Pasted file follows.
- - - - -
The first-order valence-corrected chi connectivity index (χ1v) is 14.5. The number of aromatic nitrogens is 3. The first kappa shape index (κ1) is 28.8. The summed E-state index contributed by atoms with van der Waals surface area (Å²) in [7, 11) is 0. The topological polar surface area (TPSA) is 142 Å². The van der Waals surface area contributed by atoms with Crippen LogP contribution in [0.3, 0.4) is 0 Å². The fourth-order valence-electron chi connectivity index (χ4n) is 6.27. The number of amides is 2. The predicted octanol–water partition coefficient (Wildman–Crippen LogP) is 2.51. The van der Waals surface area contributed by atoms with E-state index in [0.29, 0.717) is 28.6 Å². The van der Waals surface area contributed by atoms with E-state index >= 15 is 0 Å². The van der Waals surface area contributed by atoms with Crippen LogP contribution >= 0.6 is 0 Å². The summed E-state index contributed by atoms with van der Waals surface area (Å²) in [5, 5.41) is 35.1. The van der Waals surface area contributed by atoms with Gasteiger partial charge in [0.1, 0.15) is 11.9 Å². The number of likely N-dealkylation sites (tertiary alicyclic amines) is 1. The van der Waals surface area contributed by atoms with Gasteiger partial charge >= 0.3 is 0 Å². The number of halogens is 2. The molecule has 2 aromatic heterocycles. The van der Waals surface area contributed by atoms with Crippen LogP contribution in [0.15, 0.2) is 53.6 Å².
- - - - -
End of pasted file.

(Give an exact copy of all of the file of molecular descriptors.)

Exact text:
The first-order valence-corrected chi connectivity index (χ1v) is 14.5. The number of aromatic nitrogens is 3. The first kappa shape index (κ1) is 28.8. The summed E-state index contributed by atoms with van der Waals surface area (Å²) in [7, 11) is 0. The topological polar surface area (TPSA) is 142 Å². The van der Waals surface area contributed by atoms with Crippen LogP contribution in [0.3, 0.4) is 0 Å². The fourth-order valence-electron chi connectivity index (χ4n) is 6.27. The number of amides is 2. The predicted octanol–water partition coefficient (Wildman–Crippen LogP) is 2.51. The van der Waals surface area contributed by atoms with E-state index in [0.29, 0.717) is 28.6 Å². The van der Waals surface area contributed by atoms with E-state index >= 15 is 0 Å². The van der Waals surface area contributed by atoms with Crippen LogP contribution >= 0.6 is 0 Å². The summed E-state index contributed by atoms with van der Waals surface area (Å²) in [5, 5.41) is 35.1. The van der Waals surface area contributed by atoms with Gasteiger partial charge in [0.1, 0.15) is 11.9 Å². The number of likely N-dealkylation sites (tertiary alicyclic amines) is 1. The van der Waals surface area contributed by atoms with Gasteiger partial charge >= 0.3 is 0 Å². The number of halogens is 2. The molecule has 2 aromatic heterocycles. The van der Waals surface area contributed by atoms with Crippen LogP contribution in [0.15, 0.2) is 53.6 Å².